Home Information Cases Hetul Navinchandra Patel & Ors v Ashwin Motichand Shah & Ors (2005)

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Hetul Navinchandra Patel & Ors v Ashwin Motichand Shah & Ors (2005)


It was unconscionable for the appellants to claim a beneficial interest to commercial properties purchased under a joint venture between their predecessors and the respondents where the appellants had made no payments to keep the properties afloat, contrary to the aims of the venture, and had only shown interest once there was a profit to be shared. The respondents were released from the equitable obligations that had arisen under the resulting trusts created by the venture.


The appellants (C) appealed against a decision ([2004] EWHC 1683 (Ch)) that their claims for beneficial interests in properties had been barred by laches. C had claimed a beneficial interest in a number of properties which were purchased in the names of one or more of the respondents (D). The purchase of the properties was by way of a joint venture and had required the investors in that venture to contribute to any shortfalls that arose in respect of mortgage payments and moneys received. During the property slump in the early 1990's D had continued to make payments towards the properties, however the investors, including C's predecessor in title, had failed to make any payments towards shortfalls. The judge had found, inter alia, that in all the circumstances, it had been unconscionable for C to now assert a beneficial interest in the properties, since throughout the property slump D had taken on the whole burden of keeping the properties afloat and that what had been important had been that C had only made their presence known once there was a profit to be shared. C argued that the judge had incorrectly applied the principles of laches in that he should not have applied them to a claim to beneficial interests held by a trustee.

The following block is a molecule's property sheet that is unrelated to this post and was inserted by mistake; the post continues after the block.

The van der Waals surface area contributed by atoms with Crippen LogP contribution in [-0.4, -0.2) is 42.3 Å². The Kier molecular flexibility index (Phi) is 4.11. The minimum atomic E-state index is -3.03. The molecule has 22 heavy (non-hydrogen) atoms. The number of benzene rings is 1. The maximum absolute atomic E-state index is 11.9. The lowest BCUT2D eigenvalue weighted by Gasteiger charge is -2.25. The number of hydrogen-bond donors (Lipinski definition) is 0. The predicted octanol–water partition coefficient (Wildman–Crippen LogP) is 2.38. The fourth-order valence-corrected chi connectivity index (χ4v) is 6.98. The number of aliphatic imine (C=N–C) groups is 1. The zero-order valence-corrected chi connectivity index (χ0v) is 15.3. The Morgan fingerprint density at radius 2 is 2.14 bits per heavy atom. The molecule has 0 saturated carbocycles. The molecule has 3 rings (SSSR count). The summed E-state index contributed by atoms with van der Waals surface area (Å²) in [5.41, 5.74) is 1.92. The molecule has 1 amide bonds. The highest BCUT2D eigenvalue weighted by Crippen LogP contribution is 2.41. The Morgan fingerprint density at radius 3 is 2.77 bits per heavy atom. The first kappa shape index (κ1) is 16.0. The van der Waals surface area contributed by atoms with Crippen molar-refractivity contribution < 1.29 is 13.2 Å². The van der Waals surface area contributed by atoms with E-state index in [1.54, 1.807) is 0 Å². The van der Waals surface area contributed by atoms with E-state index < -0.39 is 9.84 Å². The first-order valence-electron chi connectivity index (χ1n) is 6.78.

The judge applied the test that the doctrine of laches was of great importance where persons had agreed to become partners, and one of them had unfairly left the other to do all the work, and then, there being a profit, had come forward and claimed a share of it and that in such cases, the claimant’s conduct opened him up to the remark that nothing would have been heard of him had the joint venture ended in loss instead of gain; and a court would not aid those who could be shown to have remained quiet in the hope of being able to evade responsibility in case of loss, but of being able to claim a share of gain in case of ultimate success (see Lindley and Banks on Partnership, 18th ed., paras. 23-20 to 23-25). That principle was stated within the setting of a partnership, and was equally applicable in the instant case of a joint venture. However, there was a more overarching principle which embraced laches and delay which could be invoked to equitable defences of property rights claims, namely, whether, in all the circumstances it was unconscionable for the claimants to assert a beneficial interest in the properties (Frawley v Neill (formerly Lindley) Times, April 5, 1999 applied). Accordingly, what had to be determined was whether the conduct of C, as found by the judge, was so unconscionable so as to release D from the equitable obligations under the trust. On the basis that this was a collaborative commercial agreement in which all involved were to have worked together to fulfil an aim of trading in property, the venture ceased to be joint when there were no further contributions made and D was left to do everything to keep the venture afloat. The creation of the resulting trust was not the aim of the venture, but was merely a bi-product. The judge was correct to find that C's acts, or lack of them, had been so unconscionable so as to release D from the equitable obligations under the trusts.

Appeal dismissed.

Court of Appeal
Mummery LJ, Keene LJ, Sullivan J
Judgment date
15 February 2005

​LTL 15/2/2005

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